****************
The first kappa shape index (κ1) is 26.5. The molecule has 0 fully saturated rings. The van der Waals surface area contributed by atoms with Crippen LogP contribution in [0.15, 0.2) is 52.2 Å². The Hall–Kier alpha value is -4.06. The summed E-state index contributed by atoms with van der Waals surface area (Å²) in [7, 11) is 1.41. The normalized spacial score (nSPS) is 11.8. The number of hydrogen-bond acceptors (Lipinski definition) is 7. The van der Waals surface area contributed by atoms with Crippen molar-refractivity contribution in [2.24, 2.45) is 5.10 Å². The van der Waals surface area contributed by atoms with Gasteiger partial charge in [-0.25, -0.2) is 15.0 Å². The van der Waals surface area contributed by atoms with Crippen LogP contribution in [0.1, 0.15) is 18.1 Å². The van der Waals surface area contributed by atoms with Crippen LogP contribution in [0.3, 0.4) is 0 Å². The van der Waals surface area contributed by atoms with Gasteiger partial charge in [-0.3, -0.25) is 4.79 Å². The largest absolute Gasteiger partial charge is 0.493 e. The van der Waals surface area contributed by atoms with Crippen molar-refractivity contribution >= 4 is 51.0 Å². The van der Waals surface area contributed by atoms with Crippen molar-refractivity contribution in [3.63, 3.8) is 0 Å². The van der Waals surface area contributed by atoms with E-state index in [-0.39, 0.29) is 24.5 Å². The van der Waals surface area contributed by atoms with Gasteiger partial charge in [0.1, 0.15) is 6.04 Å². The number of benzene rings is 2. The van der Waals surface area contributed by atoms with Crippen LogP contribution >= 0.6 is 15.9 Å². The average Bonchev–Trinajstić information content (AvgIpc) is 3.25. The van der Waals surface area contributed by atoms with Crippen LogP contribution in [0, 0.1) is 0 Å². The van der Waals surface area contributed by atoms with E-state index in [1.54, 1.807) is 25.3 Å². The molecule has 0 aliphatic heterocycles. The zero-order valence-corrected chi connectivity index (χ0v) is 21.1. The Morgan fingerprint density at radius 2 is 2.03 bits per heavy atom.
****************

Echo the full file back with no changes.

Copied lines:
The first kappa shape index (κ1) is 26.5. The molecule has 0 fully saturated rings. The van der Waals surface area contributed by atoms with Crippen LogP contribution in [0.15, 0.2) is 52.2 Å². The Hall–Kier alpha value is -4.06. The summed E-state index contributed by atoms with van der Waals surface area (Å²) in [7, 11) is 1.41. The normalized spacial score (nSPS) is 11.8. The number of hydrogen-bond acceptors (Lipinski definition) is 7. The van der Waals surface area contributed by atoms with Crippen molar-refractivity contribution in [2.24, 2.45) is 5.10 Å². The van der Waals surface area contributed by atoms with Gasteiger partial charge in [-0.25, -0.2) is 15.0 Å². The van der Waals surface area contributed by atoms with Crippen LogP contribution in [0.1, 0.15) is 18.1 Å². The van der Waals surface area contributed by atoms with Crippen LogP contribution in [0.3, 0.4) is 0 Å². The van der Waals surface area contributed by atoms with Gasteiger partial charge in [-0.3, -0.25) is 4.79 Å². The largest absolute Gasteiger partial charge is 0.493 e. The van der Waals surface area contributed by atoms with Crippen molar-refractivity contribution >= 4 is 51.0 Å². The van der Waals surface area contributed by atoms with Crippen molar-refractivity contribution in [3.63, 3.8) is 0 Å². The van der Waals surface area contributed by atoms with E-state index in [-0.39, 0.29) is 24.5 Å². The van der Waals surface area contributed by atoms with Gasteiger partial charge in [0.1, 0.15) is 6.04 Å². The number of benzene rings is 2. The van der Waals surface area contributed by atoms with Crippen LogP contribution >= 0.6 is 15.9 Å². The average Bonchev–Trinajstić information content (AvgIpc) is 3.25. The van der Waals surface area contributed by atoms with Crippen LogP contribution in [0, 0.1) is 0 Å². The van der Waals surface area contributed by atoms with E-state index in [1.54, 1.807) is 25.3 Å². The molecule has 0 aliphatic heterocycles. The zero-order valence-corrected chi connectivity index (χ0v) is 21.1. The Morgan fingerprint density at radius 2 is 2.03 bits per heavy atom.